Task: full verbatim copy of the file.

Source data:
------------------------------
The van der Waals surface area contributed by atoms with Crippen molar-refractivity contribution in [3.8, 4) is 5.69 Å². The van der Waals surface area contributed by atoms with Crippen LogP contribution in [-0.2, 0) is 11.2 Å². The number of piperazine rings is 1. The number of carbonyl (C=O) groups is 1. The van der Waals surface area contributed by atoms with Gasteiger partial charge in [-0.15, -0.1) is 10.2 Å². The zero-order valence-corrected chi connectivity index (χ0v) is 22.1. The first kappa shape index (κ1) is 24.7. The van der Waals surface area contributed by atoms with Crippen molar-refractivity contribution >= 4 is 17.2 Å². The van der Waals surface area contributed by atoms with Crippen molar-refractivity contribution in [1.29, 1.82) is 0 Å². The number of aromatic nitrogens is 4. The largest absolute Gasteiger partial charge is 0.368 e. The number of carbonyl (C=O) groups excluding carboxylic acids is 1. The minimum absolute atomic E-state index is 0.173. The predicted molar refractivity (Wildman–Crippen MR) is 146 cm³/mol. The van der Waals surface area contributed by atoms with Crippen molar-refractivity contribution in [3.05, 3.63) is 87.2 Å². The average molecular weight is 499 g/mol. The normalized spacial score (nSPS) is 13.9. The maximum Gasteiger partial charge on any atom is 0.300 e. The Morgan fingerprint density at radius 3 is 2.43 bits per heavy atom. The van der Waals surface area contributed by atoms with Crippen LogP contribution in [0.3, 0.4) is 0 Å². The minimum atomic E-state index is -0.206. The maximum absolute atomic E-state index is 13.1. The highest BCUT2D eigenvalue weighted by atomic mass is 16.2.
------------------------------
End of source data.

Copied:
The van der Waals surface area contributed by atoms with Crippen molar-refractivity contribution in [3.8, 4) is 5.69 Å². The van der Waals surface area contributed by atoms with Crippen LogP contribution in [-0.2, 0) is 11.2 Å². The number of piperazine rings is 1. The number of carbonyl (C=O) groups is 1. The van der Waals surface area contributed by atoms with Gasteiger partial charge in [-0.15, -0.1) is 10.2 Å². The zero-order valence-corrected chi connectivity index (χ0v) is 22.1. The first kappa shape index (κ1) is 24.7. The van der Waals surface area contributed by atoms with Crippen molar-refractivity contribution >= 4 is 17.2 Å². The van der Waals surface area contributed by atoms with Crippen molar-refractivity contribution in [1.29, 1.82) is 0 Å². The number of aromatic nitrogens is 4. The largest absolute Gasteiger partial charge is 0.368 e. The number of carbonyl (C=O) groups excluding carboxylic acids is 1. The minimum absolute atomic E-state index is 0.173. The predicted molar refractivity (Wildman–Crippen MR) is 146 cm³/mol. The van der Waals surface area contributed by atoms with Crippen molar-refractivity contribution in [3.05, 3.63) is 87.2 Å². The average molecular weight is 499 g/mol. The normalized spacial score (nSPS) is 13.9. The maximum Gasteiger partial charge on any atom is 0.300 e. The Morgan fingerprint density at radius 3 is 2.43 bits per heavy atom. The van der Waals surface area contributed by atoms with Crippen LogP contribution in [0.3, 0.4) is 0 Å². The minimum atomic E-state index is -0.206. The maximum absolute atomic E-state index is 13.1. The highest BCUT2D eigenvalue weighted by atomic mass is 16.2.